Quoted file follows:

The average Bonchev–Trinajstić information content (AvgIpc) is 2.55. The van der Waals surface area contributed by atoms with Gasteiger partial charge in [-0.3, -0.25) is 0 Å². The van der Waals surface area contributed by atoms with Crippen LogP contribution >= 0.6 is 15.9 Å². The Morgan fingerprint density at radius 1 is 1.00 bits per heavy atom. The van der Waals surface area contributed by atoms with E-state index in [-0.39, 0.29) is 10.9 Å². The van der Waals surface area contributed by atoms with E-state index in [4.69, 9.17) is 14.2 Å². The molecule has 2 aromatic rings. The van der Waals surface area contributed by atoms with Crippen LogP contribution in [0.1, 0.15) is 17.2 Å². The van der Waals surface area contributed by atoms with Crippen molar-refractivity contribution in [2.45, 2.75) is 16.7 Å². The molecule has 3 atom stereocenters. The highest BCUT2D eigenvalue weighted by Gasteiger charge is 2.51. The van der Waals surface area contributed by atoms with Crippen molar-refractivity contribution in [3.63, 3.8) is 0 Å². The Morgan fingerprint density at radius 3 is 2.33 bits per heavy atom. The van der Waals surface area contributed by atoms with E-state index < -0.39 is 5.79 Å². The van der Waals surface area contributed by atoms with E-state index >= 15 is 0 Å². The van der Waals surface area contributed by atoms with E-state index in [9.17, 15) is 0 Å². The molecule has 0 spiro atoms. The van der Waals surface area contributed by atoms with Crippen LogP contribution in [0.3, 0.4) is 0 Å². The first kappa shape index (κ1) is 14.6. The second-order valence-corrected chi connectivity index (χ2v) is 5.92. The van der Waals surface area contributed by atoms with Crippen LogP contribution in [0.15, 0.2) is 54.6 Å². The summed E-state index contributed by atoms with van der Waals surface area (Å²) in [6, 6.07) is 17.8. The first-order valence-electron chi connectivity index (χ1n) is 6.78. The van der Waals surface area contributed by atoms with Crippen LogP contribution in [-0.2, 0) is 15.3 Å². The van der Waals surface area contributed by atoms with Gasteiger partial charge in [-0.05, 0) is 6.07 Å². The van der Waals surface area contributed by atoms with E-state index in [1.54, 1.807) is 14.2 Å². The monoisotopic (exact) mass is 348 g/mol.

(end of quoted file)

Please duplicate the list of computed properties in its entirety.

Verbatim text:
The average Bonchev–Trinajstić information content (AvgIpc) is 2.55. The van der Waals surface area contributed by atoms with Gasteiger partial charge in [-0.3, -0.25) is 0 Å². The van der Waals surface area contributed by atoms with Crippen LogP contribution >= 0.6 is 15.9 Å². The Morgan fingerprint density at radius 1 is 1.00 bits per heavy atom. The van der Waals surface area contributed by atoms with E-state index in [-0.39, 0.29) is 10.9 Å². The van der Waals surface area contributed by atoms with E-state index in [4.69, 9.17) is 14.2 Å². The molecule has 2 aromatic rings. The van der Waals surface area contributed by atoms with Crippen LogP contribution in [0.1, 0.15) is 17.2 Å². The van der Waals surface area contributed by atoms with Crippen molar-refractivity contribution in [2.45, 2.75) is 16.7 Å². The molecule has 3 atom stereocenters. The highest BCUT2D eigenvalue weighted by Gasteiger charge is 2.51. The van der Waals surface area contributed by atoms with Crippen molar-refractivity contribution in [3.63, 3.8) is 0 Å². The Morgan fingerprint density at radius 3 is 2.33 bits per heavy atom. The van der Waals surface area contributed by atoms with E-state index < -0.39 is 5.79 Å². The van der Waals surface area contributed by atoms with E-state index >= 15 is 0 Å². The van der Waals surface area contributed by atoms with E-state index in [9.17, 15) is 0 Å². The molecule has 0 spiro atoms. The van der Waals surface area contributed by atoms with Crippen LogP contribution in [0.3, 0.4) is 0 Å². The first kappa shape index (κ1) is 14.6. The second-order valence-corrected chi connectivity index (χ2v) is 5.92. The van der Waals surface area contributed by atoms with Crippen LogP contribution in [0.15, 0.2) is 54.6 Å². The summed E-state index contributed by atoms with van der Waals surface area (Å²) in [6, 6.07) is 17.8. The first-order valence-electron chi connectivity index (χ1n) is 6.78. The van der Waals surface area contributed by atoms with Crippen LogP contribution in [-0.2, 0) is 15.3 Å². The van der Waals surface area contributed by atoms with Gasteiger partial charge in [-0.05, 0) is 6.07 Å². The van der Waals surface area contributed by atoms with E-state index in [1.54, 1.807) is 14.2 Å². The monoisotopic (exact) mass is 348 g/mol.